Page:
New Delhi: BJP’s MLAs recently raised their voices in parliament, demanding that people be denied their rights if they had more than two children. This demand, however, is not new.
Every few months, Indian parliamentarians try their luck at getting a “two-child” policy passed.
Using the pretext that India is overpopulated, which is a cause for several problems, the solution proposed by many is a punitive approach that involves penalising parents who have more than two children.
They could instead go further and focus on inequality – it is not that India doesn’t have enough resources to cater to the needs of 1.3 billion people in the country, it is that the country is deeply unequal, with the nation’s top 1% reportedly bagging 73% of the country’s wealth.
But a punitive approach, while ham-handed, has been more appealing.
Rakesh Sinha, a Rajya Sabha member, has introduced a private member’s bill in the ongoing session of parliament titled ‘The Population Regulation Bill, 2019.’ One of the sections of this Bill lays down provisions for punitive action against people with more than two living children. Some of the consequences this Bill prescribes include banning such people from holding elected office, the denial of financial benefits and even the denial of food to such people under the government’s public distribution system.
BJP’s Giriraj Singh, also a Union minister, recently said that people with more than two children should not be allowed to vote in elections. Mukthar Abbas Naqvi, also a Union minister from the BJP, responded to Singh’s remarks on NDTV last week. He did not denounce his colleague’s comments but instead said, “There should be a debate in parliament on population control.”
The imposition of a two-child norm also has a certain communal colour to it. Prominent Hindu right-wing public figures have called for Hindus to procreate more, posited often in relation to what they perceive to be the growing threat of Muslims. Assam has already proposed legislation on this.
“There should be debate in parliament on population control”: Mukhtar Abbas Naqvi on Union minister Giriraj Singh’s remark that people who have more than two children should not have voting rights. pic.twitter.com/ELiKkbM61H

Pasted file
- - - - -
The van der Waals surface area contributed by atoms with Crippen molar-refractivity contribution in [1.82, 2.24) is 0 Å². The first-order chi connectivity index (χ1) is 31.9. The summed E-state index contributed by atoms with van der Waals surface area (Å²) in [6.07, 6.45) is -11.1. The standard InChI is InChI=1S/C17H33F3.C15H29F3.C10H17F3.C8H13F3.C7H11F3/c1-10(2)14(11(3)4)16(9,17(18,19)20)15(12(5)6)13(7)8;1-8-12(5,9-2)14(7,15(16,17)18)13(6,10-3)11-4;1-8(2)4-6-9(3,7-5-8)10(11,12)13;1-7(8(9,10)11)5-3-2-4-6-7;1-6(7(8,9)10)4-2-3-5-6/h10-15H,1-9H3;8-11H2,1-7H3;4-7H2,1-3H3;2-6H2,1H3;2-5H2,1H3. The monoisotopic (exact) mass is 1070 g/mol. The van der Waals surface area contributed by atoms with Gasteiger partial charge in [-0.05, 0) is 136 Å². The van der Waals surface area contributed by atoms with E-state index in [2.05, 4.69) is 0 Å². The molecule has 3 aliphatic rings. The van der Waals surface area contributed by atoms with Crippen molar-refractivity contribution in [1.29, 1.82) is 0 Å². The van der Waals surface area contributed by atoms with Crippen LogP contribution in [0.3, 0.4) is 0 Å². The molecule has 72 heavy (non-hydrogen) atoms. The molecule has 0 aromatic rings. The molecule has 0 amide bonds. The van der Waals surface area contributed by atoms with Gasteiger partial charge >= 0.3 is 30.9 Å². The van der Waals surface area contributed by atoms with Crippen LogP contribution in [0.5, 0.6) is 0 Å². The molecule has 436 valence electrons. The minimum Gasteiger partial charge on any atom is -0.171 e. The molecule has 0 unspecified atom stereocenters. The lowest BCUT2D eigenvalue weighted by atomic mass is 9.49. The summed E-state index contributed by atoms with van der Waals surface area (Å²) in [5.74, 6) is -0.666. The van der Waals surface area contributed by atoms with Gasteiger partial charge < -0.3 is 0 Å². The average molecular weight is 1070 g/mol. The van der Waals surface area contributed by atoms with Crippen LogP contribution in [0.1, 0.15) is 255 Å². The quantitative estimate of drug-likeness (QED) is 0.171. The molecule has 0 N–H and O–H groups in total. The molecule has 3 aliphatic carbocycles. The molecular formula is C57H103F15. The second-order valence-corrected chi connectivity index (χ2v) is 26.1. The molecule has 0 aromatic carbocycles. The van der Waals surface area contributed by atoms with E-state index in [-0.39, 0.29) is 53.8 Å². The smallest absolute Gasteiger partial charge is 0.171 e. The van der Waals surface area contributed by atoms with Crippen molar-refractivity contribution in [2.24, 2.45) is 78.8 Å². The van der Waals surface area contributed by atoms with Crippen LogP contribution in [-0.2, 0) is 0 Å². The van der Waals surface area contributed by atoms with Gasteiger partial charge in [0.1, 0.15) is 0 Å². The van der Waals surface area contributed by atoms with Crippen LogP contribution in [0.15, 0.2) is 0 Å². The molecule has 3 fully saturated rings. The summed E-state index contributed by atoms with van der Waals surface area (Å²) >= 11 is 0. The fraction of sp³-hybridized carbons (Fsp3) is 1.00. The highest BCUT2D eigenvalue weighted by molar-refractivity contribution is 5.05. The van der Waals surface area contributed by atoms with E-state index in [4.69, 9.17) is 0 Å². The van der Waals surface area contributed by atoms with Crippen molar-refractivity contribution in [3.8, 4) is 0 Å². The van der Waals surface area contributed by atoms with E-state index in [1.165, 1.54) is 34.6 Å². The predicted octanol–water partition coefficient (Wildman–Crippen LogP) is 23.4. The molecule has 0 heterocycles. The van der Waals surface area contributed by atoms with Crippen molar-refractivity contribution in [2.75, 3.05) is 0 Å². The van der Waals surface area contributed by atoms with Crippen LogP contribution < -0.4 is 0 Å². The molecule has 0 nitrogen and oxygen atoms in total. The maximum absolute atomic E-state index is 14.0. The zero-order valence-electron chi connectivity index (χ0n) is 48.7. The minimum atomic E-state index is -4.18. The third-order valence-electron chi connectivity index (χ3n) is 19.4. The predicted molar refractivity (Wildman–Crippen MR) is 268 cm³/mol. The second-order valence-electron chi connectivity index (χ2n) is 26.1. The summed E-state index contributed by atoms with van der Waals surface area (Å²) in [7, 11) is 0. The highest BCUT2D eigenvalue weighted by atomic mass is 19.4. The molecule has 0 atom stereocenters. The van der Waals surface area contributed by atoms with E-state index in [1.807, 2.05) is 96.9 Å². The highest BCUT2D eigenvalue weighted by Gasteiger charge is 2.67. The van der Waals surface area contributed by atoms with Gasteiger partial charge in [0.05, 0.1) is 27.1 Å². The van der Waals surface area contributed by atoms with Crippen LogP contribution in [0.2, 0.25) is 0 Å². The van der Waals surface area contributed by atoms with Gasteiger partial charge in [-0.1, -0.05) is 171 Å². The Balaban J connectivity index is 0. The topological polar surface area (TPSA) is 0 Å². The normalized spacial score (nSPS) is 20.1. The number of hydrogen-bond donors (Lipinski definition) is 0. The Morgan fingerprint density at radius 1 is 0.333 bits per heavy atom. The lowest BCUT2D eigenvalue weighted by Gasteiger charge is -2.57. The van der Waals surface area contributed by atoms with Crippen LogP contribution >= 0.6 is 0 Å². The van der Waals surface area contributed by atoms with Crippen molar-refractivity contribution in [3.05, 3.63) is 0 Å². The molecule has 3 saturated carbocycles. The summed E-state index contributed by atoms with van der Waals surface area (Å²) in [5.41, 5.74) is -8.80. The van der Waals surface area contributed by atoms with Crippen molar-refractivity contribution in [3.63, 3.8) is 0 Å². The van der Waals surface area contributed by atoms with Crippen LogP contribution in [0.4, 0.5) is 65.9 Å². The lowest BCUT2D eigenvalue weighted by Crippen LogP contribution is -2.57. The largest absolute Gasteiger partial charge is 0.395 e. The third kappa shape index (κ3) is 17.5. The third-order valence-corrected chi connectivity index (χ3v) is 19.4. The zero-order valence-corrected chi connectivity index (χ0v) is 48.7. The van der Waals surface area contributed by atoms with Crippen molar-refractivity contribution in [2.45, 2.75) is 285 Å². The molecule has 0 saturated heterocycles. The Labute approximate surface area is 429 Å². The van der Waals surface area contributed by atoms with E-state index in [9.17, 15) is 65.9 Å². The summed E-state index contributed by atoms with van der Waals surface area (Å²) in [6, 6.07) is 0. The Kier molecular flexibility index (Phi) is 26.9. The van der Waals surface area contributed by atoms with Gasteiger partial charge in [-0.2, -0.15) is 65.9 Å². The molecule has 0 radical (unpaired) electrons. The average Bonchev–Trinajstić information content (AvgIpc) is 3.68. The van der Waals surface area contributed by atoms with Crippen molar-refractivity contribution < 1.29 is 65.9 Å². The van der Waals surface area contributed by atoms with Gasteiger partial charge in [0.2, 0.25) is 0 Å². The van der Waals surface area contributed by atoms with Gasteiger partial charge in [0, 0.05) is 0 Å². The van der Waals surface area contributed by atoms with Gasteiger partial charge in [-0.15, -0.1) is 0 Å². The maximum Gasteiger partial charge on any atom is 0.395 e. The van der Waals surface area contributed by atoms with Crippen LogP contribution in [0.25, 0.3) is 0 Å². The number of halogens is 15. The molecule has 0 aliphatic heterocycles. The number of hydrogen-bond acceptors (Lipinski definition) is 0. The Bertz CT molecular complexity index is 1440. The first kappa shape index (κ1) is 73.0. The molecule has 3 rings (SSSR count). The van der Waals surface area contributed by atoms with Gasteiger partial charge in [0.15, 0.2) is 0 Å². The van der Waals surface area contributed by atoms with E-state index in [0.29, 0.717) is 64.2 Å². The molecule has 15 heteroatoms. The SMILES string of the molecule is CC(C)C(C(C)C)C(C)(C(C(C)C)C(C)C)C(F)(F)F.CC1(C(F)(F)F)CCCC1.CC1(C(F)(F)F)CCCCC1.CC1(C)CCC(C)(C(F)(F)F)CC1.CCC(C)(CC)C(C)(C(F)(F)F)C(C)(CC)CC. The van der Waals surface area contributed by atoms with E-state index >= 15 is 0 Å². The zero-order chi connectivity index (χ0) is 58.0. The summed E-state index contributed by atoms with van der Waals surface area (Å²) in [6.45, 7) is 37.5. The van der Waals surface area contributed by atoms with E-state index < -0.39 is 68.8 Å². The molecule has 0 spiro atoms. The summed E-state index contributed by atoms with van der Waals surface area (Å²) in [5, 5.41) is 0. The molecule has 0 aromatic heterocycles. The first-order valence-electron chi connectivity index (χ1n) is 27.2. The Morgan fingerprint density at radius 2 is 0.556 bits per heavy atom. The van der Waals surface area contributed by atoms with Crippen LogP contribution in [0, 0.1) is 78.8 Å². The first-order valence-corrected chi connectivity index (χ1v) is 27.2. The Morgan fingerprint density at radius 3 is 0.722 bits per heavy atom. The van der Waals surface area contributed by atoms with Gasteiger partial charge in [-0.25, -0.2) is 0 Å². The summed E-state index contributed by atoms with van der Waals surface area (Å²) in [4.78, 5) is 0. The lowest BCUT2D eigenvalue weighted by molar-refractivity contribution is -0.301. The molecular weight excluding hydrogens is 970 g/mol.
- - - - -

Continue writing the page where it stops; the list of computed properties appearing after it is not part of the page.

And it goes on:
— NDTV (@ndtv) July 12, 2019
Eleven months ago, The Wire reported that 125 parliamentarians wrote to the president of India asking for the implementation of a two-child norm, despite the president having no capacity to enforce this. Others have tried to push for this policy from outside parliament. Last year, four public interest litigations were filed in the Supreme Court asking for the same. They were dismissed.
Civil society organisations criticise the move
The push from parliament comes even after the UN’s World Population Prospects 2019 released in June concluded that India’s population projection is at the lowest since the UN began making these forecasts. The Indian census also says that the growth rate of population has declined from 21.5% to 17.7% between 1991-2001 and 2001-2011 across religious groups. The desired fertility rate in India is 1.8, which means women actually prefer to have less than two children. The current total fertility rate of the country is 2.2.
However, the budgetary allocation for family planning has remained stagnant at 4% of the National Health Mission since 2014-2015. Only 60% of this is being utilised.
Population Foundation of India (PFI) has released a statement criticising this new move. They say that India should have a rights-based approach to family planning, as opposed to what this new private member’s bill prescribes, which is to deny people their rights. The government could raise the budget for promoting and providing safe family planning choices, for example.
Last year when the 125 parliamentarians pushed for the same, 170 civil society organisations collectively responded to the proposal, calling it “draconian.”
PFI has said that expanding contraceptive choices to delay and space out births as well as providing better access and quality of healthcare to young people will “visibly improve educational outcomes, raise productivity and workforce participation, and in turn result in increased household incomes and economic growth for the country.”